MGM Mirage, with annual cash flow of around $1.3 billion, carries net debt of $5.2 billion. Mandalay brings in just more than $700 million in cash flow and carries almost $3 billion in debt. Cash flow, a key measure of profitability, is generally defined as earnings before interest, taxes, depreciation and amortization.

Without the buyout, Deutsche Bank had forecast MGM Mirage leverage to decrease to 4.2 times cash flow from 4.4 times cash flow, and Mandalay leverage to fall to 3.8 times cash flow from 4.1 time cash flow.

If MGM Mirage pays $4.8 billion cash, the combined company should expect some $2 billion in cash flow and a potential net debt burden of about $13 billion, and leverage has been estimated to increase to about 6.5 times cash flow, analysts said.

Eric Hausler, gaming analyst for Susquehanna Financial Group, said that would be a heavy debt burden for the company, especially compared with other players in the gaming industry, although MGM Mirage generates a lot of cash flow compared with its peer company group.

By another measure, that debt would represent nearly double the revenues of the two companies, compared with Caesars Entertainment and Harrah's Entertainment, the new company's biggest rivals, which each have debt loads of less than 1.5 times revenue.

Las Vegas developer Steve Wynn, who sold Mirage Resorts to MGM Grand in 2000, said Kerkorian historically has been successful in making acquisitions and is willing to live on a very thin margin.

In the case of the new takeover bid, Wynn said the combined MGM Mirage-Mandalay debt compared with cash flow would be even higher than it appears at first blush because the new company would either have to sell off one of the two casinos the combined company would own in Detroit, or pay steeply higher taxes on average.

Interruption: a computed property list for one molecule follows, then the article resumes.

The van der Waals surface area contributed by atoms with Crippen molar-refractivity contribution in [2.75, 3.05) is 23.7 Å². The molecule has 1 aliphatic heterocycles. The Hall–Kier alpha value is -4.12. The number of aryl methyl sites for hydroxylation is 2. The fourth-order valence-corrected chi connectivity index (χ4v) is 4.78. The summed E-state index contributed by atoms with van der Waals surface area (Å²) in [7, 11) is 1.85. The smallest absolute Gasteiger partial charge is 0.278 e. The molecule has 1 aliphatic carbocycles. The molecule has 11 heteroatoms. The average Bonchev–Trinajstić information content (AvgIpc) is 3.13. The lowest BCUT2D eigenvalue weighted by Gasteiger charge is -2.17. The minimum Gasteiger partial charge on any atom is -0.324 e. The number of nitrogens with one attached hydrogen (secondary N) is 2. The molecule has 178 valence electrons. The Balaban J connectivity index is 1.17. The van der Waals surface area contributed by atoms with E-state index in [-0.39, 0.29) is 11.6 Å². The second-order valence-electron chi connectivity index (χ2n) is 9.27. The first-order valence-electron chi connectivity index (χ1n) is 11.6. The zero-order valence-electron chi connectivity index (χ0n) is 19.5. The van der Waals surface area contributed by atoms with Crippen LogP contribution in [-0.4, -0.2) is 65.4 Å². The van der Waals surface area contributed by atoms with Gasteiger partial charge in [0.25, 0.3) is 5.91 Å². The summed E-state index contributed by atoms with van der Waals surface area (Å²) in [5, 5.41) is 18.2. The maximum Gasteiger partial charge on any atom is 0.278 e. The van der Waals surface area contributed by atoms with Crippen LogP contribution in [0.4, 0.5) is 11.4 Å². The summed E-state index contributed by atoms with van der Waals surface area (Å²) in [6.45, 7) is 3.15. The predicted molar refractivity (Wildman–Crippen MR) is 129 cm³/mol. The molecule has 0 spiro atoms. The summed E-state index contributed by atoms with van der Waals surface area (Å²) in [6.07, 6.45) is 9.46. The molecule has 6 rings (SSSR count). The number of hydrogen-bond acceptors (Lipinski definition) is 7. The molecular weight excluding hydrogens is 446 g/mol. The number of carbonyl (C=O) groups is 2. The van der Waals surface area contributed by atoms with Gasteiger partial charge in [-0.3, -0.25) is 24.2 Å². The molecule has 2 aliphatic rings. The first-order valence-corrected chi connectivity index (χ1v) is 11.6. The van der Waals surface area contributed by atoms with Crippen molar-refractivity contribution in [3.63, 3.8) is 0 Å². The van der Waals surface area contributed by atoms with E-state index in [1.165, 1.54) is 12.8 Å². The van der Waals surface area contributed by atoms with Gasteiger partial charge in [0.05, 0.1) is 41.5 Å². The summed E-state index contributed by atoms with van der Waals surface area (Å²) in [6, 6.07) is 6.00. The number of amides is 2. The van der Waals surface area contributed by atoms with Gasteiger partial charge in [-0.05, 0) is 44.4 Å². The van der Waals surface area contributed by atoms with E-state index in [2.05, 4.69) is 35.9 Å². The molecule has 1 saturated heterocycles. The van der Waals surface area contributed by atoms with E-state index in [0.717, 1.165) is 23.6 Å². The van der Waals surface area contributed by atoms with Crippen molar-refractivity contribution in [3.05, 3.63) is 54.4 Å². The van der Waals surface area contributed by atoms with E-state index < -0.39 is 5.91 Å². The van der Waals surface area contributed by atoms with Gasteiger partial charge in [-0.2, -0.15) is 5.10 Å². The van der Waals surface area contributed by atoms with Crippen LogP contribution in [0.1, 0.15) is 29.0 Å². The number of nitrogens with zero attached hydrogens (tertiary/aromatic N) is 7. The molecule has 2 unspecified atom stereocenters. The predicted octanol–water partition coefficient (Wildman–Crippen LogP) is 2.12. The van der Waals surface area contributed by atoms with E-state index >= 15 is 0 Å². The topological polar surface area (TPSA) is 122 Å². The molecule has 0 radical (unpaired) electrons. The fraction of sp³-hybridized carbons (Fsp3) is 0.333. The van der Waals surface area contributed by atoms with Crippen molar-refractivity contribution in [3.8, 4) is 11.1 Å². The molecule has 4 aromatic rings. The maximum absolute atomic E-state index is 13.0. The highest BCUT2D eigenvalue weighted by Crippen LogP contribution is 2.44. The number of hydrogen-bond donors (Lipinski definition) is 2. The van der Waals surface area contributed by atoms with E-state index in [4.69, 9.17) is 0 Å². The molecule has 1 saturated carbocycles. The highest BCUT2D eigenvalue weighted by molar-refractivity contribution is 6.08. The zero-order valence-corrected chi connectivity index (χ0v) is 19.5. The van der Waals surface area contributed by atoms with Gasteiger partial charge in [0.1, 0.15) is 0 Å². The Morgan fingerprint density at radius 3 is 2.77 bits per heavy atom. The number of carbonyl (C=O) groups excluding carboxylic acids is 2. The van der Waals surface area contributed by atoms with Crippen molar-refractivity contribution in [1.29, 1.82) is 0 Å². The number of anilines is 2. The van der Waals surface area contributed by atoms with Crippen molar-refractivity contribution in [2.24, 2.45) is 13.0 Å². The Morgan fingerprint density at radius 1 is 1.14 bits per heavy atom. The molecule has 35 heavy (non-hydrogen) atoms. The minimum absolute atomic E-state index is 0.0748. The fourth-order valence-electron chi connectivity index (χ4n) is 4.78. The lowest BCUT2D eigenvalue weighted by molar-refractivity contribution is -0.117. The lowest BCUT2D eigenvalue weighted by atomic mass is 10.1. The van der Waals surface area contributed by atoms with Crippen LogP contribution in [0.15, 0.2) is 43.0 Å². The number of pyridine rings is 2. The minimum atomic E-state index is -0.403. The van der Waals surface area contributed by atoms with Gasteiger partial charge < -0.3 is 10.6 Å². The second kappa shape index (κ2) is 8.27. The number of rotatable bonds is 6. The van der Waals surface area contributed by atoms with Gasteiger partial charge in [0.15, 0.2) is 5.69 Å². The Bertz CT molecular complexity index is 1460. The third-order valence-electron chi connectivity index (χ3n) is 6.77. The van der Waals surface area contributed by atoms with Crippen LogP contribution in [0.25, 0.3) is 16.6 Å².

While no analysts would go on the record as being critical about the possible debt load, some said it would prove a challenge for managing the company. Still others, however, said with interest rates at near-record lows and heading up, there would never be a better time for this kind of financing.

A source close to the buyout negotiations suggested looking at the 2000 takeover of Mirage Resorts by MGM Grand as a model for the Mandalay takeover deal.

To complete its acquisition of Mirage Resorts, MGM Grand raised $4.5 billion with new credit facilities, $1.2 billion through a private stock placement and $710 million in senior note offerings, Zarnett said.

The Mandalay buyout would increase MGM Mirage's debt leverage to a ratio of around 6.8 times cash flow if it is 100 percent debt financed, or about 5.6 times cash flow if it is half financed with debt and half with a new stock offering. The latter is more likely given Kerkorian's history of managing debt in the casino business, analysts said.


MGM Mirage- Mandalay (2004) MGM Grand- Mirage Resorts (2000)

Price $7.9 billion $6.4 billion

Debt (est.) $6.1 billion $4.5 billion

Senior notes (est.) $600 million $710 million

New stock offering (est.) $1.2 billion $1.2 billion

SOURCE: Wall Street investment banks

MGM Mirage-Mandalay Deal May Produce Big Debt Burden is republished from